The hierarchy of the road

Hierarchy of the road

Respect. That’s what missing from our roads. Nobody respects anybody. Drivers in cycle lanes, cyclists on pavements, pedestrians in cycle lanes, cyclists running red lights, drivers speeding. It goes on. We’ve become a self-entitled, self-centred, self-important society. A self society. And it’s ugly, real damn ugly.

Sure, we must look out for ourselves but at all costs? What does it cost to look out for others? To respect and care for one another? I can but dream. We cyclists often feel like we’re on the receiving end in such a world, and it’s often true, yet we also ignore others in the pursuit of the self. I count myself amongst that number.

I’ve commuted in London by bike for well over ten years. In that time, I’ve had hundreds of pedestrians step into my path. Two of them had the misfortune to feel steel against skin. Ouch.

Both incidents were many years ago in my (more) reckless youth. Not that either would have been classed as my ‘fault’ in a court of law. Yet this is beside the point. We should rarely rely on our courts, the very same system that fines a driver more for killing a swan than a cyclist.

Truth is, I wasn’t respecting the road as a shared space when I hit those two people. I had adopted the attitude that pedestrians shouldn’t have been on the road, just like car drivers who think cyclists shouldn’t be on the road, an attitude sadly reinforced this week by the UK’s so-called transport minister (I don’t know whether to laugh or cry).

I now cycle with more care and attention, adopting what should be a worldwide philosophy, the hierarchy of the road:

Pedestrians >> Cyclists >> Motorbikes >> Motor vehicles

What does this mean for cyclists? It means pedestrians come first. It means you have little excuse for hitting a pedestrian. It means you give way to pedestrians crossing at junctions (just like the Highway Code advises for cars).

It means you look out for pedestrians crossing the road in traffic even when there is no crossing. It means you wait for pedestrians to cross the traffic lights when the light is flashing amber (again, as the Highway Code advises).

Even in both of my collisions, where you could legitimately argue the pedestrians should have taken responsibility to look out for themselves, I still believe I could have been a better cyclist and looked out for them (as I now do).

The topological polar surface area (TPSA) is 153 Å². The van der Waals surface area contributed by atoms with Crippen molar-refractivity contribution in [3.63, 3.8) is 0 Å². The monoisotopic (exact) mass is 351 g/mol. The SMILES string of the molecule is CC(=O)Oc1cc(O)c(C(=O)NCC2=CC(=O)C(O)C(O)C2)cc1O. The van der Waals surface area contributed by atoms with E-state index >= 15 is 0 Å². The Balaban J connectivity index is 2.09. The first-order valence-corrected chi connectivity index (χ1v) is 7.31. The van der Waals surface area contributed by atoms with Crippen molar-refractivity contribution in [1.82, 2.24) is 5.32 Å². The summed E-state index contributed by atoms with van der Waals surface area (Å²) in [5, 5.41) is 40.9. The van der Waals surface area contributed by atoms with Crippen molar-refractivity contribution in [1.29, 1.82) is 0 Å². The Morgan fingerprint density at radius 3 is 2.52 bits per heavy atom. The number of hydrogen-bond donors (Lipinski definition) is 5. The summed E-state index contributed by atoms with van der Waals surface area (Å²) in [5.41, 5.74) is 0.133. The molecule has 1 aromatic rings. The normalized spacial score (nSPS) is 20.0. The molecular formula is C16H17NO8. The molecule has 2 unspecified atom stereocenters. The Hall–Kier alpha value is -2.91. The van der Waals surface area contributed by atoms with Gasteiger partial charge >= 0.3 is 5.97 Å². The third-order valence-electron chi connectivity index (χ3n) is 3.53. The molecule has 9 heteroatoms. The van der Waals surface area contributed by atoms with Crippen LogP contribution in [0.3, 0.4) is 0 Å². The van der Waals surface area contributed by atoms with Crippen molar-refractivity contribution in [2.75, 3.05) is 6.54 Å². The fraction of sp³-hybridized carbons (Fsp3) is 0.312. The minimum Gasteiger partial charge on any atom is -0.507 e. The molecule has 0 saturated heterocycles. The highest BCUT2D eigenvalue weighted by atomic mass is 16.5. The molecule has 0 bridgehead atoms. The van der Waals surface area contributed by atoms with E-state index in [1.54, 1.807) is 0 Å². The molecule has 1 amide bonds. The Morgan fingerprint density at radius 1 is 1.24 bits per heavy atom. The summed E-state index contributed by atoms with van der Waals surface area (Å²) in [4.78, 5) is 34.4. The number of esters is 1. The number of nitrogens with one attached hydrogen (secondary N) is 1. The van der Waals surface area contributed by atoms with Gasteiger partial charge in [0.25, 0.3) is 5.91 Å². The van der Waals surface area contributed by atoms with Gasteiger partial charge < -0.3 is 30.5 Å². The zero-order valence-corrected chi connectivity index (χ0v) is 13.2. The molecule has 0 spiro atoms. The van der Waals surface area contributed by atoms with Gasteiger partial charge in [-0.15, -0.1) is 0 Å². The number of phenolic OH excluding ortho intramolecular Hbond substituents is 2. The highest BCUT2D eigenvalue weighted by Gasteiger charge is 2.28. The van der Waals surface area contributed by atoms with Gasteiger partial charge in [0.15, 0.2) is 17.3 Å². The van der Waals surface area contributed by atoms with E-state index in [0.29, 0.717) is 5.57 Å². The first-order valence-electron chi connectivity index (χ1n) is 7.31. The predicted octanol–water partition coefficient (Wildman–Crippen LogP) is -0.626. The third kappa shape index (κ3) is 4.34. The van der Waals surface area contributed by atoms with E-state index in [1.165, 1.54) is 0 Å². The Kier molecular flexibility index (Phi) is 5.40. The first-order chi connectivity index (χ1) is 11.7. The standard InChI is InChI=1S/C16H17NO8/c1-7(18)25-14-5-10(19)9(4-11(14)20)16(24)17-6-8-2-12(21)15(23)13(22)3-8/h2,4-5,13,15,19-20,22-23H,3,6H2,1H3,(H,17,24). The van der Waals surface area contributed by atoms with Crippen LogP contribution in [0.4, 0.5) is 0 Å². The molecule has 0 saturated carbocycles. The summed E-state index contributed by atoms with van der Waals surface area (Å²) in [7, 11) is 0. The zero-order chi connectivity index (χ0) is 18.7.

Cyclist running through pedestrian crossing

Cyclist runs a pedestrian crossing. The clue’s in the name.

Collision #1: Pedestrian jumps off the rear of an old Routemaster bus and straight into my path. I had no chance to swerve, to brake, to shout, to use a bell. So what could I have done? Simple, I could have slowed down, giving me more time to react. I could have given the bus a wider berth when passing, allowing those exiting the bus more space to depart.

Collision #2: Pedestrian crosses the road, filtering through the stationary cars stuck in heavy traffic, unaware that I am riding on the road near the curb. Pedestrian assumes it is safe to cross because the traffic on the road is stationary and they don’t even think there could be a cyclist coming. Out they step, right in front of me. Wallop.

As above, I had no chance of reacting but once again, I could have slowed down, I could have been aware that pedestrians are highly likely to be crossing the road and may not be looking out for cyclists.

Should they be looking out for cyclists? Ideally, yes of course, but all other road users should modify their behaviour to look out for more vulnerable road users. So is a cyclist to blame in every pedestrian-cyclist incident? Of course not, but slowing down and showing more consideration would reduce the incidents, the near misses, the intimidation.

What about taking responsibility for our own safety? Certainly, otherwise we’d not last too long as a species. Yet where do you draw the line? This logic is often used by drivers who believe cyclists should wear helmets in case they are hit by the driver of a vehicle who didn’t see them or wear hi-viz clothing because, again, the driver didn’t see them.

Following the hierarchy of the road, a driver should be driving slow enough to see everything (i.e. obeying the speed limit!), even a cyclist dressed in normal clothes. If the conditions are bad, they should slow (showing consideration for other road users) and cyclists should use a light (showing consideration to other road users). Drivers should expect cyclists on the road, just like I as a cyclist expect pedestrians to be on the road. The road is a shared space. It is not the preserve of cyclists or car drivers.

Cyclist riding on motorway